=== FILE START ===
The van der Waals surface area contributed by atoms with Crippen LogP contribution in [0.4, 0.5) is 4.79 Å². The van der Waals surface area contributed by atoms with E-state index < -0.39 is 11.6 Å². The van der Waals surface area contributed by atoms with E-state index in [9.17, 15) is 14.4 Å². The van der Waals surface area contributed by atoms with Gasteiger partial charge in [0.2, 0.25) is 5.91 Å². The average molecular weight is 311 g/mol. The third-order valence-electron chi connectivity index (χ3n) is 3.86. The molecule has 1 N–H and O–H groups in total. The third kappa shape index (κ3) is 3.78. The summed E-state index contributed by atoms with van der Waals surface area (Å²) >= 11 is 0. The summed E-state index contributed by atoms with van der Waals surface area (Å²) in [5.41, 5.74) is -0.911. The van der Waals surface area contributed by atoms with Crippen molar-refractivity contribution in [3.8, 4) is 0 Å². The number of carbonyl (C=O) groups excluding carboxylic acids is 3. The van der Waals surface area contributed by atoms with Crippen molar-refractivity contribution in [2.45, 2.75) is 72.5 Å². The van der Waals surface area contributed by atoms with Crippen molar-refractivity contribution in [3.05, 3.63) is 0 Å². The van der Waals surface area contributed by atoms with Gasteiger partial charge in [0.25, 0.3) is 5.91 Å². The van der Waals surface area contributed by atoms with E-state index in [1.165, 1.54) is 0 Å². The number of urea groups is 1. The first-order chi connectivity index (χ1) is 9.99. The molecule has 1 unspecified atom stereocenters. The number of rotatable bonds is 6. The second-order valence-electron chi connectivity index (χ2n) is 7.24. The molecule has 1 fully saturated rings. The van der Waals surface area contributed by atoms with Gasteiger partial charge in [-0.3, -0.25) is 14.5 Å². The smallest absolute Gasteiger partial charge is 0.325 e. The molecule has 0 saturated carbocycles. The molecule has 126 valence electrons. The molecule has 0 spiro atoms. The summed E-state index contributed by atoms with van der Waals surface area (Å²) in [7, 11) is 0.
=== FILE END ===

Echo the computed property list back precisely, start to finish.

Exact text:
The van der Waals surface area contributed by atoms with Crippen LogP contribution in [0.4, 0.5) is 4.79 Å². The van der Waals surface area contributed by atoms with E-state index < -0.39 is 11.6 Å². The van der Waals surface area contributed by atoms with E-state index in [9.17, 15) is 14.4 Å². The van der Waals surface area contributed by atoms with Gasteiger partial charge in [0.2, 0.25) is 5.91 Å². The average molecular weight is 311 g/mol. The third-order valence-electron chi connectivity index (χ3n) is 3.86. The molecule has 1 N–H and O–H groups in total. The third kappa shape index (κ3) is 3.78. The summed E-state index contributed by atoms with van der Waals surface area (Å²) >= 11 is 0. The summed E-state index contributed by atoms with van der Waals surface area (Å²) in [5.41, 5.74) is -0.911. The van der Waals surface area contributed by atoms with Crippen molar-refractivity contribution in [3.8, 4) is 0 Å². The number of carbonyl (C=O) groups excluding carboxylic acids is 3. The van der Waals surface area contributed by atoms with Crippen molar-refractivity contribution in [2.45, 2.75) is 72.5 Å². The van der Waals surface area contributed by atoms with Crippen molar-refractivity contribution in [3.05, 3.63) is 0 Å². The van der Waals surface area contributed by atoms with Gasteiger partial charge in [0.25, 0.3) is 5.91 Å². The van der Waals surface area contributed by atoms with E-state index in [1.165, 1.54) is 0 Å². The number of urea groups is 1. The first-order chi connectivity index (χ1) is 9.99. The molecule has 1 unspecified atom stereocenters. The number of rotatable bonds is 6. The second-order valence-electron chi connectivity index (χ2n) is 7.24. The molecule has 1 fully saturated rings. The van der Waals surface area contributed by atoms with Gasteiger partial charge in [-0.3, -0.25) is 14.5 Å². The smallest absolute Gasteiger partial charge is 0.325 e. The molecule has 0 saturated carbocycles. The molecule has 126 valence electrons. The molecule has 0 spiro atoms. The summed E-state index contributed by atoms with van der Waals surface area (Å²) in [7, 11) is 0.